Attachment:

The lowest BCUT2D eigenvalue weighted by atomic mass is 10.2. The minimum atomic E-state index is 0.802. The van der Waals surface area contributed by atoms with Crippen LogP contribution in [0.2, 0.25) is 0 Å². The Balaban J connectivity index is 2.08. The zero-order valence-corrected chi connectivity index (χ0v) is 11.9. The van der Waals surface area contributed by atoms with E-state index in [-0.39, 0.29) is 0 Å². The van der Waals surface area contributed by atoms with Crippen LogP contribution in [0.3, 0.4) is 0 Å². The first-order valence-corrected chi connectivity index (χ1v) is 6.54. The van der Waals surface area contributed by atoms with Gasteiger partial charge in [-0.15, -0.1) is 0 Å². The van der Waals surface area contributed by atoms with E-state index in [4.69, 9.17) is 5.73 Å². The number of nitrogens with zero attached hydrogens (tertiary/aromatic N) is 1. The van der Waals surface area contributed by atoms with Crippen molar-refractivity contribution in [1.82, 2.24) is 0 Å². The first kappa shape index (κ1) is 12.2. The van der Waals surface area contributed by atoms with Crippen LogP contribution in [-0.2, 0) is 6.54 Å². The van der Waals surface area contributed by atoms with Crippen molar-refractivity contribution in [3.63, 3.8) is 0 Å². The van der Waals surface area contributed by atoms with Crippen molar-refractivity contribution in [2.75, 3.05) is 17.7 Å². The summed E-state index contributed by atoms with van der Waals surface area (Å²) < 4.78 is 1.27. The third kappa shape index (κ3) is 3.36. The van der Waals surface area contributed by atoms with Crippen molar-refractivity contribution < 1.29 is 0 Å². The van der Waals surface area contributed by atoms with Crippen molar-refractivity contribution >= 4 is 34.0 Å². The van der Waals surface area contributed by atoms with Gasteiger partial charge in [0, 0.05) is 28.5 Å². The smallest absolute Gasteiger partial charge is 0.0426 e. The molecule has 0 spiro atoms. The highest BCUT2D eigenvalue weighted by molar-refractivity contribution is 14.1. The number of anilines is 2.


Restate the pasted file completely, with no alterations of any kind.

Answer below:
The lowest BCUT2D eigenvalue weighted by atomic mass is 10.2. The minimum atomic E-state index is 0.802. The van der Waals surface area contributed by atoms with Crippen LogP contribution in [0.2, 0.25) is 0 Å². The Balaban J connectivity index is 2.08. The zero-order valence-corrected chi connectivity index (χ0v) is 11.9. The van der Waals surface area contributed by atoms with E-state index in [-0.39, 0.29) is 0 Å². The van der Waals surface area contributed by atoms with Crippen LogP contribution in [0.3, 0.4) is 0 Å². The first-order valence-corrected chi connectivity index (χ1v) is 6.54. The van der Waals surface area contributed by atoms with Gasteiger partial charge in [-0.15, -0.1) is 0 Å². The van der Waals surface area contributed by atoms with E-state index in [4.69, 9.17) is 5.73 Å². The number of nitrogens with zero attached hydrogens (tertiary/aromatic N) is 1. The van der Waals surface area contributed by atoms with Crippen molar-refractivity contribution in [1.82, 2.24) is 0 Å². The first kappa shape index (κ1) is 12.2. The van der Waals surface area contributed by atoms with Crippen LogP contribution in [-0.2, 0) is 6.54 Å². The van der Waals surface area contributed by atoms with Crippen molar-refractivity contribution in [3.63, 3.8) is 0 Å². The van der Waals surface area contributed by atoms with Crippen molar-refractivity contribution in [2.75, 3.05) is 17.7 Å². The summed E-state index contributed by atoms with van der Waals surface area (Å²) < 4.78 is 1.27. The third kappa shape index (κ3) is 3.36. The van der Waals surface area contributed by atoms with Crippen molar-refractivity contribution < 1.29 is 0 Å². The van der Waals surface area contributed by atoms with Crippen molar-refractivity contribution >= 4 is 34.0 Å². The van der Waals surface area contributed by atoms with Gasteiger partial charge in [0, 0.05) is 28.5 Å². The smallest absolute Gasteiger partial charge is 0.0426 e. The molecule has 0 spiro atoms. The highest BCUT2D eigenvalue weighted by molar-refractivity contribution is 14.1. The number of anilines is 2.